Jun  2016 21
Love, Anger, and Christian Practice

I’m going to take another run at last week’s topic, Christianity and anger. This week, I want to try to yoke anger and love.

From the reactions I received last week, and judging from the normal reactions to my blog posts that I did not receive, I suspect some people were thinking “In reality you would prefer that no one gets angry.”

Admittedly, at times I fear anger, because anger is powerful, unpredictable if we act based on anger alone, and potentially destructive. But I am not saying “don’t be angry,” “you have no right to your anger,” or “anger is bad.”

I am trying to reflect on the relationship between anger and Christian faith because anger is a powerful energy, I’d like to see that energy used for good, nearly everyone in the U.S. seems to be really angry about something these days, we Americans are evidently really bad at using anger constructively. I am deeply concerned that Christian communities are losing a tremendous opportunity to train persons in what might be a profound practice that would have transformative personal and social effects: the practice of yoking anger to love.

Let’s acknowledge that, in practice, the topic of “anger” is about as problematic for Christians as is “sex” or “money.”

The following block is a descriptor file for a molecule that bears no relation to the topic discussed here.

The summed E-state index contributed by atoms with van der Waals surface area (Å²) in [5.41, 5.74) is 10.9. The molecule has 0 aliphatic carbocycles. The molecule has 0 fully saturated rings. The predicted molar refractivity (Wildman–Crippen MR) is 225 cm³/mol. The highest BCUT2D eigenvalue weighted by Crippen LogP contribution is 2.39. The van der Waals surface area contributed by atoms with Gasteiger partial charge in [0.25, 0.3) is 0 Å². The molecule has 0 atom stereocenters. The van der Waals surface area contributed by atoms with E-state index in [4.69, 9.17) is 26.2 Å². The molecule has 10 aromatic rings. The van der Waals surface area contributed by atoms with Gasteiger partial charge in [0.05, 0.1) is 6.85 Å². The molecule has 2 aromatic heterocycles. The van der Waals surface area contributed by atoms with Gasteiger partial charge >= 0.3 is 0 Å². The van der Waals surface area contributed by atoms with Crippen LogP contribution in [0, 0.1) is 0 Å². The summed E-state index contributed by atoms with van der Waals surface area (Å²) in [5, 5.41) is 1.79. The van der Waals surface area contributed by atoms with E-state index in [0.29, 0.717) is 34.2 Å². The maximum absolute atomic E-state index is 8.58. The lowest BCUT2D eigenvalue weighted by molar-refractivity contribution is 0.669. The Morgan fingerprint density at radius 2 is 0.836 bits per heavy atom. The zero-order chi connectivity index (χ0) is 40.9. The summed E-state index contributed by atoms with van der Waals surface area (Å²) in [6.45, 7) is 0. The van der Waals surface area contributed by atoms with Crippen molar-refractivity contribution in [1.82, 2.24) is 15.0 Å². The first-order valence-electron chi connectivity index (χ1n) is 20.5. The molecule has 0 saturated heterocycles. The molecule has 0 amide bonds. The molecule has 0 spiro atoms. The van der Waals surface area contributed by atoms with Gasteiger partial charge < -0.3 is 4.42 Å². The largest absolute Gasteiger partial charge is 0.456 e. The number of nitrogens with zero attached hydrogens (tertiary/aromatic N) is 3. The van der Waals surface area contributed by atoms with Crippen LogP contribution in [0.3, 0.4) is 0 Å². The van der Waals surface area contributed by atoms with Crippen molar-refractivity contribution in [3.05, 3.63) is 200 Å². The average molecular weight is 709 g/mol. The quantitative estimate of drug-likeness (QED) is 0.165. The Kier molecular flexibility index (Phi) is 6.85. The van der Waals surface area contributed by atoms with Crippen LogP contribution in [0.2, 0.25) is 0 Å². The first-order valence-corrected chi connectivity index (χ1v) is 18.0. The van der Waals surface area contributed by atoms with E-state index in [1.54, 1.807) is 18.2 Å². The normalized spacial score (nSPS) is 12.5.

Some Christians think being a Christian means always being nice, and being angry is a mark of failure.

Some kinds of Christians think they know exactly what angers God. They become pumped up with righteous anger and feel justified using that anger as chosen instruments of God’s wrath.

Some Christians strive for peace and equanimity in all matters, as they live out the values of the Sermon on the Mount as found in Matthew 5-7.

Some Christians believe anger and love are incompatible. Some are more angry than loving, and some have figured out how to use their anger in the service of love.

I’d like to become, and I’d like to be part of a community, that trains its members in how to use anger in the service of love.

Training to use anger in the service of love is no small order. Anger is one of the six basic human emotions (with the others being fear, happiness, disgust, surprise, and sadness) identified by scientists who have studied facial expressions worldwide (note that love, compassion, and empathy are not in the list of basic human emotions; these behaviors are apparently something other than emotions).

Anger is an incredibly powerful emotion that ranges in intensity from irritation to rage; it is interesting that both love and rage can be qualified by the word “blind.”

When we get angry, a chemical soup from our limbic system floods our brains. From the time that soup is released, it is a minimum of 20 minutes until that soup has mostly cleared from our brains.

Have you ever tried to tell someone, “Don’t be angry?” Or “You don’t have anything to be angry about because...?" If so, how effective was your injunction? Not very.

But anger is not just about the soup. When we say we are (and, I am speaking personally) outraged:

  • over another mass murder,
  • over the availability of a kind of gun no civilian should own,
  • over politicians who use a heinous event before knowing the facts simply to stoke fear and prejudice,
  • over state lawmakers who give away state resources for short-term gain while contributing to grinding poverty and environmental disasters,
  • over public schools starving for bare minimum resources,
  • over subtle and overt expressions of racism,